A few weeks ago I was driving to Vermont to see my college-student son, listening to NPR, and heard this interview with Texas judge and former San Antonio mayor Nelson Wolff, the man behind “Bibliotech” the “bookless library.” As I’ve written here before, Wolff clearly doesn’t know much about the obstacles publishers place on library e-books: burdensome pricing structures, limits on the number of check-outs, etc., which result in long waits for popular titles. He promotes his model as fiscally prudent, but seems not to worry about spending tax dollars on e-books licenses, which expire, unlike physical books, which are libraries’ to keep for as long as they can be mended. And let’s not forget that e-readers and tablets break, wear out, or become obsolete as new technologies come along.

In the interview with Scott Simon, Wolff noted one goal of Bibliotech, to “bring technology to a area of the city that is economic disadvantaged, highly minority, and do not have access to the Internet and the various modes that we have to access it. So we provide eBook readers that they can check out.” If the readers are pre-loaded with e-books, this makes a little sense, but it doesn’t explain: a) how people without internet access benefit from borrowing a device that requires an internet connection to maximize its use and b) why providing internet access and devices has to exclude access to printed books, which are also not common in low-income households. Also, nowhere in any of the coverage of Bibliotech have I read anything about whether librarians or library patrons were asked about their needs.This is one man’s dream, and that’s how it should be reported.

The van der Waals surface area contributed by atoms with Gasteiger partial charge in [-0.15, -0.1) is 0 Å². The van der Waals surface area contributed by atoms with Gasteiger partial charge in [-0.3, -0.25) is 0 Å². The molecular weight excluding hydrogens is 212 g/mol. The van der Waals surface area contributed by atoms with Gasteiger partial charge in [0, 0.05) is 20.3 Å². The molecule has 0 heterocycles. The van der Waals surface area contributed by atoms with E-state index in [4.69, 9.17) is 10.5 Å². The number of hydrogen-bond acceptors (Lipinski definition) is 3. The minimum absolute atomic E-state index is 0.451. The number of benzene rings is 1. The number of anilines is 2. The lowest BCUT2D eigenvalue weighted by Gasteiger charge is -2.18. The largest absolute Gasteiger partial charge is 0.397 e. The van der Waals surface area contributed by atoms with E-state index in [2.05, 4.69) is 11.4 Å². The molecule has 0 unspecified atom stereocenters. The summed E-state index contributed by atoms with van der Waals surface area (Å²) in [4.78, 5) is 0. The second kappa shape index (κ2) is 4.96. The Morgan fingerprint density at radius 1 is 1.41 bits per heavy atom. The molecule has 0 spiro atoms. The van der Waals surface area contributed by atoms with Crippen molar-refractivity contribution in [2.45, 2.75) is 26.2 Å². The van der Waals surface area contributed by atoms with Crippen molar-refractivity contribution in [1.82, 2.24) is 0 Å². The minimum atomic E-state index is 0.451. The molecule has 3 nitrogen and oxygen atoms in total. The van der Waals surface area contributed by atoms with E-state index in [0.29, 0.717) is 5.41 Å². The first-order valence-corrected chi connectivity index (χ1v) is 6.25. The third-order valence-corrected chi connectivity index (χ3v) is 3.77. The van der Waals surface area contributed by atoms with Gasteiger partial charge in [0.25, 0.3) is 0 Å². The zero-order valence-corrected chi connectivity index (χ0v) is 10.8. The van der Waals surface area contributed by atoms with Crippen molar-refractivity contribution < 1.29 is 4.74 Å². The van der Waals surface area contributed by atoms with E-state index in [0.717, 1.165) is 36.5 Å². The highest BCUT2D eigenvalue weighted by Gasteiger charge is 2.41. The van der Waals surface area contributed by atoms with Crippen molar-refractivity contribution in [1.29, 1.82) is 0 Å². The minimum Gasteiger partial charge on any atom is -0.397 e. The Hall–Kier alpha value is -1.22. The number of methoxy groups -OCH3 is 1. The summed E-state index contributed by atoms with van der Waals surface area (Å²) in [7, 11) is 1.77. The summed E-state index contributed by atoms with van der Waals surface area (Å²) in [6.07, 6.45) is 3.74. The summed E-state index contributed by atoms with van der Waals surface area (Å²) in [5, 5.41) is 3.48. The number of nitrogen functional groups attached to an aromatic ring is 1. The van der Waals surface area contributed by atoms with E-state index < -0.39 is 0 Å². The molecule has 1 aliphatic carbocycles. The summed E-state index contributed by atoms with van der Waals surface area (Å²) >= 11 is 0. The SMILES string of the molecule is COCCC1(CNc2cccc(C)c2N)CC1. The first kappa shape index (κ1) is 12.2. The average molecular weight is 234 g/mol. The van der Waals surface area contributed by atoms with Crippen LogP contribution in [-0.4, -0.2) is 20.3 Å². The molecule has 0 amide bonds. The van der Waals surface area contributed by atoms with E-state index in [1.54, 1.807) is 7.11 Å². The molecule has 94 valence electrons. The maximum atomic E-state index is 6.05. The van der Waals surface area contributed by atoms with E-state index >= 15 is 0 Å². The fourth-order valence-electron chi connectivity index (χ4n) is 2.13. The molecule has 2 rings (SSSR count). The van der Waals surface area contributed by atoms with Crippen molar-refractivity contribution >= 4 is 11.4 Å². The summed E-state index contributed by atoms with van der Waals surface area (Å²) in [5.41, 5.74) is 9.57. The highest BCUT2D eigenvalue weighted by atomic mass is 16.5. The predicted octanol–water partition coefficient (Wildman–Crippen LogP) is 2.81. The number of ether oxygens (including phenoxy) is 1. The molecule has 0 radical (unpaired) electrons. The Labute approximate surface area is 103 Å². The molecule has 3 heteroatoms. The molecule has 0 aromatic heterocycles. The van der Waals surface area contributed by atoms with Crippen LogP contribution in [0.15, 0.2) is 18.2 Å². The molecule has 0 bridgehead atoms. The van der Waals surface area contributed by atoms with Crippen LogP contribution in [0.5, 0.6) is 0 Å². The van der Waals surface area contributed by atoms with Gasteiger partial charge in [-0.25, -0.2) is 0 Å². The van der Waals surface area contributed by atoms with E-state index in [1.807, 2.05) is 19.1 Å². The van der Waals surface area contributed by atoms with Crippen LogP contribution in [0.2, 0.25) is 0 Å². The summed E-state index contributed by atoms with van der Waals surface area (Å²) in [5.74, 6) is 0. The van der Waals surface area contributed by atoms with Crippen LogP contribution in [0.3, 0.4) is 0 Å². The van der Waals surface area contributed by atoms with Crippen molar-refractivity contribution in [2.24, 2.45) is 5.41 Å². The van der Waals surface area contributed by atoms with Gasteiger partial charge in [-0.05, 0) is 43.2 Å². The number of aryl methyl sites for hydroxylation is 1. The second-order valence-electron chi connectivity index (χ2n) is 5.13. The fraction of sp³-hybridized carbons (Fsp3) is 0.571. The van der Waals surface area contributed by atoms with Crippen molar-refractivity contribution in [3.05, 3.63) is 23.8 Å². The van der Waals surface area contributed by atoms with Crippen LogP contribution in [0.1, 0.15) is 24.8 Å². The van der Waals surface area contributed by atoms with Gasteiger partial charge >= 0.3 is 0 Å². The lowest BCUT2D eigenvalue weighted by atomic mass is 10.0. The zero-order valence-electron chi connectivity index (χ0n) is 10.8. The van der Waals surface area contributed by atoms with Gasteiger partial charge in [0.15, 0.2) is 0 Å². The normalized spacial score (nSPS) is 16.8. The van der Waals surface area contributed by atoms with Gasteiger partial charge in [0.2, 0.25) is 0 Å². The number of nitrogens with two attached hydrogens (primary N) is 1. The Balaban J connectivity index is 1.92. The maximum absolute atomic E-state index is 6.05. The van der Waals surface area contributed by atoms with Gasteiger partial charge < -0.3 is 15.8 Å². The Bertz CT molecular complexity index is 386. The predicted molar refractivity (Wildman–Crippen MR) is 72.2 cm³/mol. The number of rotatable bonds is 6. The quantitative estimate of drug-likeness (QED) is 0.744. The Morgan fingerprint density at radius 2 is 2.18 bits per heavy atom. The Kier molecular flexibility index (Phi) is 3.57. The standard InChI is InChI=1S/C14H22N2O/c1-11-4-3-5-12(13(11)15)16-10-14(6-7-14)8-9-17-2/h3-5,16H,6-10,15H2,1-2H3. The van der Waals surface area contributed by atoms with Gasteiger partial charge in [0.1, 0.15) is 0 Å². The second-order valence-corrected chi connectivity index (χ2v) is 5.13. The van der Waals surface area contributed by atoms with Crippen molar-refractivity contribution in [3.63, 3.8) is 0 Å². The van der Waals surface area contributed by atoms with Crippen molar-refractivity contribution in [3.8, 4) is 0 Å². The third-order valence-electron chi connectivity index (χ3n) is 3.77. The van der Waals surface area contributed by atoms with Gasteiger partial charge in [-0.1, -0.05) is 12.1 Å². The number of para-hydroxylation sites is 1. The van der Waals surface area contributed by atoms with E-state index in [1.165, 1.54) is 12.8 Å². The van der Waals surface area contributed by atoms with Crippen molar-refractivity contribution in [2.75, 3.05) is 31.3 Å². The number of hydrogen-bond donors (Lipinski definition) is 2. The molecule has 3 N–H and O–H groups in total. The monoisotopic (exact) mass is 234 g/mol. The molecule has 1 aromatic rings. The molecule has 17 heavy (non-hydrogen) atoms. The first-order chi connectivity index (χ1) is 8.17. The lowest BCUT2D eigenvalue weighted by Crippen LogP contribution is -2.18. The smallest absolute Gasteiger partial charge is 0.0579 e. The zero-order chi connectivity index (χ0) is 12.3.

Wolff,  like  much of the press, is also behind the curve on e-books: the Pew Research Center notes that younger library users (16-29) value technology but also read print books at higher rates than older Americans (75% of Americans 16-29 have read a print book in the last year), and studies show e-books sales have leveled off or are declining (Nicholas Carr offers insightful reasons for this at that same link). In Canada, they have fallen to 15% of the book market. In the UK, e-books are 9% of the book market, and in the U.S., e-books are just under 25% market share. That’s it. But you didn’t know that, because the reporting is “1 in 4 books are e-books” not “3 in 4 books are printed.”

That hardly sounds like something to devote an entire new library building to, does it? I think the smarter way to go is to incorporate technology into library offerings, and to respond to the actual needs of local library users. Many of whom are looking for more than technology. They want places to meet and connect with their neighbors, according to sources as varied as the Pew Research Center and the people of Effingham, New Hampshire, who are delighted with the improvements made to their public library and are flocking to events, the most popular of which is “Writer’s Night,” in which “the community turns out to hear presentations by writers,” then “play music, recite poetry, read a passage from a favorite book,” during open mic.  Bravo to Marilyn Swan, the resourceful library director who is working on making her library — and the written word —  a vital part of Effingham life.

Another story that cheered me a bit: in England, students used 400-year-old maps from the British Library to create authentic and very high tech 3D gaming worlds for a competition. These young people, steeped in technology, are seeing library collections come to life in their work. Well done, British Library and city of Nottingham, which sponsors the GameCity “festival of video game culture.” The Daily Mail reports, “The primary objective of the competition was to inspire innovation among students and merge rich visual sources from the past with industry-leading technology.” Not to mention getting them into the archives of the venerable British Library, and giving them reason to value preserving print materials.